iOS 12.4 Browsers:

Sadly, we could find nothing to say there is a Reader or Simplified View for the Google Chrome Browser for iOS.

 

Reader View for Safari Browser on iOS:

How to enable Reader View in Safari in iOS 12.4:

  1. Launch Safarifrom your Home screen.
  2. Navigate to the website you’d like to read.
  3. Tap the Reader button on the left of the address bar. It looks like a series of stacked lines.
  4. If the Reader button doesn’t appear it means the page isn’t able to be simplified.

 

Reader View for Mozilla Firefox Browser in iOS 12.4:

Mozilla Firefox Download Page on the App Store for iPad and iPhone;

How to enable Reader View in Firefox on iOS:

  1. Launch Firefox from your Home screen.
  2. Navigate to the website you’d like to read.
  3. Tap the Reader button on the right of the address bar. It looks like a series of stacked lines.
  4. Double Tap it again to turn it off when you want access to more of the page.
  5. If the Reader button doesn’t appear it means the page isn’t able to be simplified.

 

Reader View for Microsoft Edge in iOS 12.4:

Microsoft Edge Download for iPad and iPhone;

How to enable Reader View in Microsoft Edge on iOS:

  1. Launch Edge from your Home screen.
  2. Navigate to the website you’d like to read.
  3. Tap the Reader Mode button on the right of the address bar. It looks like a book that is open.
  4. Double Tap the Done button to turn it off when you want access to more of the page.
  5. If the Reader Mode button doesn’t appear it means the page isn’t able to be simplified.

 

Android Browsers:

Simplified View for Google Chrome on Android:

Google Chrome Browser Download from the Google Play Store;

How to Enable Reader Mode in Chrome for Android?

  1. Open Chromeon your Android smartphone or tablet and type

chrome://flags

in the address/search bar and hit enter. The Chrome Flags page will open up.

  1. Hit the three dot button inthe top right corner and tap “Find in page “.
  2. Once enabled, you will see a “Make page mobile-friendly” button at the end of the webpage.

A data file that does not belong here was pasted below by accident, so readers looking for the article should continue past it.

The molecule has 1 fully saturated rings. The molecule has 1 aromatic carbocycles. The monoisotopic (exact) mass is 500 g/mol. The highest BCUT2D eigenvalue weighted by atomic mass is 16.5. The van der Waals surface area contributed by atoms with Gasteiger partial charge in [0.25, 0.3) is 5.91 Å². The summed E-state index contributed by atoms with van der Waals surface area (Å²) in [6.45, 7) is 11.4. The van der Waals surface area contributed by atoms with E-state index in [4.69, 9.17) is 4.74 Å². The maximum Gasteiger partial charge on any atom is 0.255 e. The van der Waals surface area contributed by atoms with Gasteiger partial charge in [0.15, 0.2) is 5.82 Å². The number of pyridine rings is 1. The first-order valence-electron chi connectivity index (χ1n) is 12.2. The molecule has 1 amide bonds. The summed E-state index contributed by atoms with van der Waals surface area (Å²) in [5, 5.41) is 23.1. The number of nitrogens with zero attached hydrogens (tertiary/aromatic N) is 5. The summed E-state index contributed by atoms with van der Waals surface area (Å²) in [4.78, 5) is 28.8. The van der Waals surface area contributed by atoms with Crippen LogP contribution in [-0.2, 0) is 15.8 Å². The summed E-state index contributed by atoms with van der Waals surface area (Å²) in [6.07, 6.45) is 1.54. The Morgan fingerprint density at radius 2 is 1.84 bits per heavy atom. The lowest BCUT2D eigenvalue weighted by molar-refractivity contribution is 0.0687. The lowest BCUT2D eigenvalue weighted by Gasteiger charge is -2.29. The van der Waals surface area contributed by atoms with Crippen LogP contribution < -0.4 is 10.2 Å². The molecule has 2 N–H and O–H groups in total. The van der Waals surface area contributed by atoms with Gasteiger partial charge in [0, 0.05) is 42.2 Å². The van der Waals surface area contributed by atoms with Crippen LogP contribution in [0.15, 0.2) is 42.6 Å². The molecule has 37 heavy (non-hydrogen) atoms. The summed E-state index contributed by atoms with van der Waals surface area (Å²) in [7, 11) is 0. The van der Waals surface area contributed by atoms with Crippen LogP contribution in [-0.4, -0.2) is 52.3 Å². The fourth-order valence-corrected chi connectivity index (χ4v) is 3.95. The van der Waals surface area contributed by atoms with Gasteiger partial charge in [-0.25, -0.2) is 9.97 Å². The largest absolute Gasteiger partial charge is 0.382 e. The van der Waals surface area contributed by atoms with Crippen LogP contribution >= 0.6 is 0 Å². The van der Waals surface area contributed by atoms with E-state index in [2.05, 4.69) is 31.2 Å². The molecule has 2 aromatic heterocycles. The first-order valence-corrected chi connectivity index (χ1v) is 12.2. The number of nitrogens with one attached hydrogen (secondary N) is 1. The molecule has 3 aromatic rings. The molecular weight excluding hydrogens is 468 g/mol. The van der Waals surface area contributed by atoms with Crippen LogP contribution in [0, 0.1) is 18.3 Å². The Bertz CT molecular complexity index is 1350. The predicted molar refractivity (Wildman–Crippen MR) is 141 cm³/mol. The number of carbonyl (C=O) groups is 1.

For more information please contact your GTT Coordinators:

 

Albert Ruel                   or                        Kim Kilpatrick

1-877-304-0968,550                               1-877-304-0968,513

albert.GTT@CCBNational.net                GTTProgram@Gmail.com

 

CCB Backgrounder:

 

The CCB was founded in 1944 by a coalition of blind war veterans, schools of the blind and local chapters to create a national self-governing organization. The CCB was incorporated by Letters Patent on May 10, 1950 and is a registered charity under the provisions of the Income Tax Act (Canada).

The purpose of the CCB is to give people with vision loss a distinctive and unique perspective before governments.  CCB deals with the ongoing effects of vision loss by encouraging active living and rehabilitation through peer support and social and recreational activities.

CCB promotes measures to conserve sight, create a close relationship with the sighted community and provide employment opportunities.

 

The CCB recognizes that vision loss has no boundaries with respect to gender, income, ethnicity, culture, other disabilities or age.

The CCB understands in many instances vision loss is preventable and sometimes is symptomatic of other health issues.  For the 21st century, the CCB is committed to an integrated proactive health approach for early detection to improve the quality of life for all Canadians.

As the largest membership organization of the blind and partially sighted in Canada the CCB is the “Voice of the Blind™”.

 

CCB National Office

100-20 James Street Ottawa ON  K2P 0T6

Toll Free: 1-877-304-0968 Email: info@ccbnational.net URL: www.ccbnational.net

 

 

 

GTT New Westminster Summary Notes, Web Browsing with PC Screen Readers, June 26, 2019

Get Together with Technology (GTT)

New Westminster Meeting

 

A Chapter of the Canadian Council of the Blind

in partnership with

Blind Beginnings

And

Vancouver Community College

 

Summary Notes

June 26, 2019

 

Find the CCB Podcast of this event at the link below:

04 GTT New Westminster, Web Browsing with PC Screen Readers, June 26, 2019:

 

Windows 10 Shortcut Keys:

 

JAWS Keyboard Commands:

 

NVDA Keyboard Commands:

 

Narrator Keyboard Commands:

 

Google Chrome Shortcut Keys:

 

Firefox Shortcut Keys:

 

General Windows, Mac, MS Office Shortcut Keys: